Benefits of Healthy Timing and Spacing of Pregnancies

HTSP is an intervention to help women and families delay or space their pregnancies to achieve the healthiest outcomes for women, newborns, infants, and children, within the context of free and informed choice, taking into account fertility intentions and desired family size.[1] Individuals and couples should consider health risks and benefits along with other circumstances such as their age, fecundity, fertility aspirations, access to health services, child-rearing support, social and economic circumstances, and personal preferences in making choices for the timing of the next pregnancy.[2]

Recommendation for Spacing after a Live Birth

After a live birth, in order to reduce the risk of adverse maternal, perinatal, and infant outcomes, the recommended interval before attempting the next pregnancy is at least 24 months.[3]

The basis for this recommendation is that, after a live birth, waiting 24 months before trying to become pregnant will help avoid the short birth-to-pregnancy intervals associated with the highest risk of poor maternal, perinatal, neonatal, and infant health outcomes. In addition, this recommended interval is considered consistent with the WHO/UNICEF recommendation of breastfeeding for at least two years, and is also considered easy to use in programs: “two years” may be clearer than 18 months or 27 months.[4]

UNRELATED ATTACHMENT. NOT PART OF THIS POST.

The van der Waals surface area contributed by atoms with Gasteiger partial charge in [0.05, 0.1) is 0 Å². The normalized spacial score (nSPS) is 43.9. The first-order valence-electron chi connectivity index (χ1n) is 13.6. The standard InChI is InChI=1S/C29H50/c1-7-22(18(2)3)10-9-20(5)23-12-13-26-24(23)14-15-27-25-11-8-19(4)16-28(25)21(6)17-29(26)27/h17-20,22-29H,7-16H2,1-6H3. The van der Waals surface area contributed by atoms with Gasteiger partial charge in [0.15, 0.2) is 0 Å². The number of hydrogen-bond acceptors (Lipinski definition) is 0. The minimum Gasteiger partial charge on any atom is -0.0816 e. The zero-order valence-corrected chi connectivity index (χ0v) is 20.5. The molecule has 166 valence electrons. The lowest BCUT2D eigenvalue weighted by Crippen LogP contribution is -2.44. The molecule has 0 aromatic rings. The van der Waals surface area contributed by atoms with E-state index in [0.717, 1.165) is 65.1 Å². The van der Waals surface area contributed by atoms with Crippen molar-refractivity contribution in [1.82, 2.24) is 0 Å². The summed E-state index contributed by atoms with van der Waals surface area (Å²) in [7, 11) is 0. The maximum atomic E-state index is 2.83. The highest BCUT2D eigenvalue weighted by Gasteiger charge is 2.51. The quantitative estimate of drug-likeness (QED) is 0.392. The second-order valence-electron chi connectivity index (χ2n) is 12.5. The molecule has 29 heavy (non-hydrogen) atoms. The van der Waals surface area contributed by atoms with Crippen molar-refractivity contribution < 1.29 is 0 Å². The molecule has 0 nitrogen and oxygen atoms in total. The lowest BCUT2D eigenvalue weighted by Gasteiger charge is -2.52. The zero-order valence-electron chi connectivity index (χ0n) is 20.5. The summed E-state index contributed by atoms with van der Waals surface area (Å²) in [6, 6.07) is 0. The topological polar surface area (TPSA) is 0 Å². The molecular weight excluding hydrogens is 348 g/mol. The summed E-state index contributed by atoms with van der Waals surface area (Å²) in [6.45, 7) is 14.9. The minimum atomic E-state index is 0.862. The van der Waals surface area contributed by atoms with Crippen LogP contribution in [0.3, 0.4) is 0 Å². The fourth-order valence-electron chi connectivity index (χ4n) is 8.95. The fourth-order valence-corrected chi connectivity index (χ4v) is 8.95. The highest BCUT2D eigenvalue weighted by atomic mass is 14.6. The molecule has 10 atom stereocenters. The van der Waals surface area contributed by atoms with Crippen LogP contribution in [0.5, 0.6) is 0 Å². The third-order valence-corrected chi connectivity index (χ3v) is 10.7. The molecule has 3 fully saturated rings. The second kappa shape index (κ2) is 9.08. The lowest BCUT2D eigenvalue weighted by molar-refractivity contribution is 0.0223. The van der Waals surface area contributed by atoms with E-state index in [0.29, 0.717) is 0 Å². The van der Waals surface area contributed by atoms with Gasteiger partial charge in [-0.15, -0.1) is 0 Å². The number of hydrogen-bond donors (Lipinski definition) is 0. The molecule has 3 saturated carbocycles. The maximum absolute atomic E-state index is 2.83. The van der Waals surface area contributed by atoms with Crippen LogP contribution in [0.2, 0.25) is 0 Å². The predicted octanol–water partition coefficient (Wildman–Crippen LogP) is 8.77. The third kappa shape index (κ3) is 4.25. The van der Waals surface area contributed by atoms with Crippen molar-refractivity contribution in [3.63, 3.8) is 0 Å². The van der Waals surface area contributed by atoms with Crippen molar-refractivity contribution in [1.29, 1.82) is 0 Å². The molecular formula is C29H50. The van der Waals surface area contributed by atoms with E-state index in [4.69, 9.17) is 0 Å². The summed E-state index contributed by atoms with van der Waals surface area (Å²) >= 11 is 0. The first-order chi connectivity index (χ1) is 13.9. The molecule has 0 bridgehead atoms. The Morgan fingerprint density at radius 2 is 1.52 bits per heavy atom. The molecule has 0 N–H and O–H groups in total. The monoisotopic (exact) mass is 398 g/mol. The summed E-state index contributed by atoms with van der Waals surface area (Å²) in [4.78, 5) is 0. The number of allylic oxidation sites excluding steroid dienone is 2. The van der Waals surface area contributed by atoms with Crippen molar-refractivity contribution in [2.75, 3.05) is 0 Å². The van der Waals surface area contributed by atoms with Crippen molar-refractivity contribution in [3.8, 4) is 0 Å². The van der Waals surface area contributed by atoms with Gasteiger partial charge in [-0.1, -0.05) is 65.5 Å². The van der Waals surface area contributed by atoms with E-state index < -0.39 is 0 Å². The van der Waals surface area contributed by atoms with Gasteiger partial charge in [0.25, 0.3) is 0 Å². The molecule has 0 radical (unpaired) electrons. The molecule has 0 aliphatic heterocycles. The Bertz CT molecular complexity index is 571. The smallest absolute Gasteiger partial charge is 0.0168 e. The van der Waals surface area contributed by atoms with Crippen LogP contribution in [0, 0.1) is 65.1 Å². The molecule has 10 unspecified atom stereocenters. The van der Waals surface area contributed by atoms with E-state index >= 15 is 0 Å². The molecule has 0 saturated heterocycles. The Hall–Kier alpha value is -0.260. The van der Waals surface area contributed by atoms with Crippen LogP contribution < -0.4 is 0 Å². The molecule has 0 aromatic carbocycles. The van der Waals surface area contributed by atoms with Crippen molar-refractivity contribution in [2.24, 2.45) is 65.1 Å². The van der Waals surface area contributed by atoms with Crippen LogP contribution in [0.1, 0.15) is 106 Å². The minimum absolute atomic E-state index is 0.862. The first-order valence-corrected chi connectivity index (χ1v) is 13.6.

HTSP Messages that Promote Healthy Outcomes

Healthier Children

Evidence indicates that birth-to-pregnancy intervals of at least two years (almost three years between births) are associated with:

  • Decreased risk of neonatal and perinatal mortality, low birth weight, small for gestational age, and preterm delivery.
  • Decreased stunting or underweight; allows children and mothers to experience the benefits of optimal breastfeeding for two years.

Healthier Mothers

The evidence indicates that:

  • When birth-to-pregnancy intervals are more than six months or less than five years apart, there is a reduced risk of maternal mortality, pre-eclampsia, premature rupture of membranes, puerperal endometritis, third-trimester bleeding, anemia, high blood pressure, and induced and frequently unsafe abortion.
  • Waiting until at least the age of 18 years before a first pregnancy helps young mothers reduce the risk of pregnancy-induced hypertension and associated complications.
  • FP reduces abortions by preventing unintended pregnancies, for an added impact on maternal mortality.

Key Resources for HTSP:

 


[1] ESD. 2008. HTSP 101: Everything you wanted to know about healthy timing and spacing of pregnancy. http://www.esdproj.org/site/DocServer/HTSP_101_Brief_Final_corrected_4.9.08.pdf?docID=1761

[2] WHO. 2005. Technical Consultation on Birth Spacing. http://whqlibdoc.who.int/hq/2007/WHO_RHR_07.1_eng.pdf

[3] Idem

[4] Idem

 

Resources